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California parents are refusing to vaccinate their kindergartners at twice the rate of seven years ago. So the Los Angeles Times reports. The result has been the return of measles and other serious diseases that can lead to paralysis, birth defects and death. The state is now suffering a whooping cough epidemic — it’s amazing to say — in the year 2015.

But the real shocker in the story is this: The rise in “personal belief exemptions” — a loophole in the law requiring parents to have their children vaccinated — is highest in rich coastal and mountain areas. For example, an astounding 23 percent of students at the Santa Cruz Montessori obtained belief exemptions and are not vaccinated.

These prosperous communities are heavily influenced by the organic/natural foods culture — about which there is much good to say. However, the alternative-lifestyle package often includes a hostility to mainstream science based largely on myth, lies and susceptibility to hucksters exploiting fear of modernity.

As such, these generally progressive “anti-vaxxers,” for all their educated airs, bear a resemblance to religious conservatives who reject the theory of evolution. Both groups regard the scientific authorities as just another untrustworthy source — and find charlatans with degrees to contradict them.

The suspicion of vaccination got its biggest boost from junk science spread by a British doctor, Andrew Wakefield. In 1998, he published a paper in the medical journal The Lancet holding that autism may be caused by the common vaccine for measles, mumps and rubella.

Wakefield’s work was subsequently found to be scientific quackery. Lawyers suing vaccine makers funded some of it. The Lancet retracted the paper, and Britain has stripped Wakefield of his right to practice medicine there.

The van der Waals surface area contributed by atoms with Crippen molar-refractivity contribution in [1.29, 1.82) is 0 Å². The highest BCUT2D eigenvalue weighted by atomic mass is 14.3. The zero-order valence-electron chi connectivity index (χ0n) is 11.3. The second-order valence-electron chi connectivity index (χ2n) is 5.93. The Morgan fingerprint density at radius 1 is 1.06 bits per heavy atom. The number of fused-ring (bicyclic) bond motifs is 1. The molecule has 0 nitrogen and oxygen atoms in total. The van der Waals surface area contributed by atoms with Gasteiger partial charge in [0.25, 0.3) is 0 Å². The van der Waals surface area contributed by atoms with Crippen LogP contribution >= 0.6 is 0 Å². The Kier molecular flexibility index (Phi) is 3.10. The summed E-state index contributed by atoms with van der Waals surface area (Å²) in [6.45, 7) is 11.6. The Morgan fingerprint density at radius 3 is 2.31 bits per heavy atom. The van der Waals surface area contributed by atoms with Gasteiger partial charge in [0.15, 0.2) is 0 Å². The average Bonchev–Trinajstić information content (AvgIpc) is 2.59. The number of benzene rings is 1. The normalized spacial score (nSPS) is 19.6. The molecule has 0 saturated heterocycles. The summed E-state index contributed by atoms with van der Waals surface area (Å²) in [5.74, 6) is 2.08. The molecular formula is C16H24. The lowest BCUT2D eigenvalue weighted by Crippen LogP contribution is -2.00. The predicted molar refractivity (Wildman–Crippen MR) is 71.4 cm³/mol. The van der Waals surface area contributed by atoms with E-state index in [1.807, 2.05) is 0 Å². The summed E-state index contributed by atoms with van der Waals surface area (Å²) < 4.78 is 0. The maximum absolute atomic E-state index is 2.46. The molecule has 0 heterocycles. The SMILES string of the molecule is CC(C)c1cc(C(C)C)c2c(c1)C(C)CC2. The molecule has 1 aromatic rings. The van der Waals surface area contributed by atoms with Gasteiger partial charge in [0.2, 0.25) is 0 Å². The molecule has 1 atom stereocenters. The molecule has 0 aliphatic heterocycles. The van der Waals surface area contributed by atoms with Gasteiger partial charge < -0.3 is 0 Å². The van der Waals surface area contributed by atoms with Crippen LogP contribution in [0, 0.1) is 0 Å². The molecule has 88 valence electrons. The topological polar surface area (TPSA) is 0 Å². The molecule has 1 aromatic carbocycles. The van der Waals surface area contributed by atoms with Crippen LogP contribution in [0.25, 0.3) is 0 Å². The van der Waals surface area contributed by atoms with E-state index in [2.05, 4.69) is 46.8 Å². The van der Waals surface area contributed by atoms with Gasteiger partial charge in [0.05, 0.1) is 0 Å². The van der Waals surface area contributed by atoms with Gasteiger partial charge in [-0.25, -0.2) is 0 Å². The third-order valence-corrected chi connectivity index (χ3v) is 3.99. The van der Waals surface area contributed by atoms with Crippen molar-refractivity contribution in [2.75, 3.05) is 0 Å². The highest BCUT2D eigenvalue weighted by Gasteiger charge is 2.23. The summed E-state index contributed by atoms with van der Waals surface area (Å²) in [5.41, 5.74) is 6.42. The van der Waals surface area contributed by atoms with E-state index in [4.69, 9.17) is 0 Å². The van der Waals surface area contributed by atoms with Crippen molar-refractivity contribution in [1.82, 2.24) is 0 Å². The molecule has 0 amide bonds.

The damage, however, has not been undone. Measles, which in 2000 had virtually disappeared in this country, is back. And it is highly infectious.

Public health officials went on high alert after a college student with measles proceeded to travel on Bay Area Rapid Transit trains, exposing thousands. The unvaccinated student, enrolled at the University of California, Berkeley, had apparently picked up the disease while traveling through Asia.

Measles kills 2 out of every 1,000 children who get it, according to the federal Centers for Disease Control and Prevention. In pregnant women, it causes premature and low-weight births.

Immunization need not reach 100 percent to keep a population safe from widespread outbreaks. But for such easily transmitted diseases as measles and whooping cough, it must be high, at least 92 percent.

The parents who refuse to have their children vaccinated are incomprehensible. A mother of three unvaccinated children attending public school in Orange County told an LA Times reporter that the family believes in staying healthy “from the inside out.” That means taking vitamins and supplements and avoiding genetically modified foods. Thus, vaccination not needed. Good Lord.

But perhaps more unfathomable are the three-quarters of the parents at the fancy Santa Cruz Montessori school who did obtain shots for their little ones and kept them there. Why would they want their children in a school where poor-country illnesses may threaten pregnant women and infants who visit?

There’s also the quaint notion of shared responsibility for the public health. Such arguments get drowned in the nasty propaganda of anti-vaccination groups with neutral names. We speak of the National Vaccine Information Center, which the American Academy of Pediatrics says abuses science and, through its message, puts others at risk.

These “personal belief exemptions” are largely baloney. If they can’t be limited, they should be ended. Parents refusing to protect their own children are bad enough. Letting them expose others to serious and easily preventable disease is outrageous.

Follow Froma Harrop on Twitter @FromaHarrop. She can be reached at To find out more about Froma Harrop and read features by other Creators writers and cartoonists, visit the Creators Web page at

Photo: Grook Da Oger via Wikimedia Commons


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